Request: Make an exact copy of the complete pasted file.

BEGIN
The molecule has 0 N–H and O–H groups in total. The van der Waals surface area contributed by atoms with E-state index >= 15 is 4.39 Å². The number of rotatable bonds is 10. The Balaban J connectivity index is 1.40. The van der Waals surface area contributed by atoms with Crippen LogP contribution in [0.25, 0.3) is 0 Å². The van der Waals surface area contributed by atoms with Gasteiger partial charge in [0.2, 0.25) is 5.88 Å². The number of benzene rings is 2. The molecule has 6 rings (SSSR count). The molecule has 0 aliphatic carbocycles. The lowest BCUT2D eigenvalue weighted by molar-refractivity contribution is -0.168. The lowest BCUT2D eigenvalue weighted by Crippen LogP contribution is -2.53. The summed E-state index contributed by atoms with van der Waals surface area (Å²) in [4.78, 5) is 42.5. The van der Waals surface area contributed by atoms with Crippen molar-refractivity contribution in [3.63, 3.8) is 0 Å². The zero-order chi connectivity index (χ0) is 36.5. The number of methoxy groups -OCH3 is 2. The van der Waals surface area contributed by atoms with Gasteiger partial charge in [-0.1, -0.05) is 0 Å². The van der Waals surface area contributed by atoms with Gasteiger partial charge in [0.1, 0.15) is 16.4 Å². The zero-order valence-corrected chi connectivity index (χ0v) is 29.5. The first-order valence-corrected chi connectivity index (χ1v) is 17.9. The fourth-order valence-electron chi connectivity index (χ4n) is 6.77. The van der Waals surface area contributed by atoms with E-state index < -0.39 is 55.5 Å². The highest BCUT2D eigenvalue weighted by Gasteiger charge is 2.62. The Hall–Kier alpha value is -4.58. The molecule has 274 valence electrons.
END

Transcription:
The molecule has 0 N–H and O–H groups in total. The van der Waals surface area contributed by atoms with E-state index >= 15 is 4.39 Å². The number of rotatable bonds is 10. The Balaban J connectivity index is 1.40. The van der Waals surface area contributed by atoms with Crippen LogP contribution in [0.25, 0.3) is 0 Å². The van der Waals surface area contributed by atoms with Gasteiger partial charge in [0.2, 0.25) is 5.88 Å². The number of benzene rings is 2. The molecule has 6 rings (SSSR count). The molecule has 0 aliphatic carbocycles. The lowest BCUT2D eigenvalue weighted by molar-refractivity contribution is -0.168. The lowest BCUT2D eigenvalue weighted by Crippen LogP contribution is -2.53. The summed E-state index contributed by atoms with van der Waals surface area (Å²) in [4.78, 5) is 42.5. The van der Waals surface area contributed by atoms with Crippen molar-refractivity contribution in [3.63, 3.8) is 0 Å². The zero-order chi connectivity index (χ0) is 36.5. The number of methoxy groups -OCH3 is 2. The van der Waals surface area contributed by atoms with Gasteiger partial charge in [-0.1, -0.05) is 0 Å². The van der Waals surface area contributed by atoms with Gasteiger partial charge in [0.1, 0.15) is 16.4 Å². The zero-order valence-corrected chi connectivity index (χ0v) is 29.5. The first-order valence-corrected chi connectivity index (χ1v) is 17.9. The fourth-order valence-electron chi connectivity index (χ4n) is 6.77. The van der Waals surface area contributed by atoms with E-state index < -0.39 is 55.5 Å². The highest BCUT2D eigenvalue weighted by Gasteiger charge is 2.62. The Hall–Kier alpha value is -4.58. The molecule has 274 valence electrons.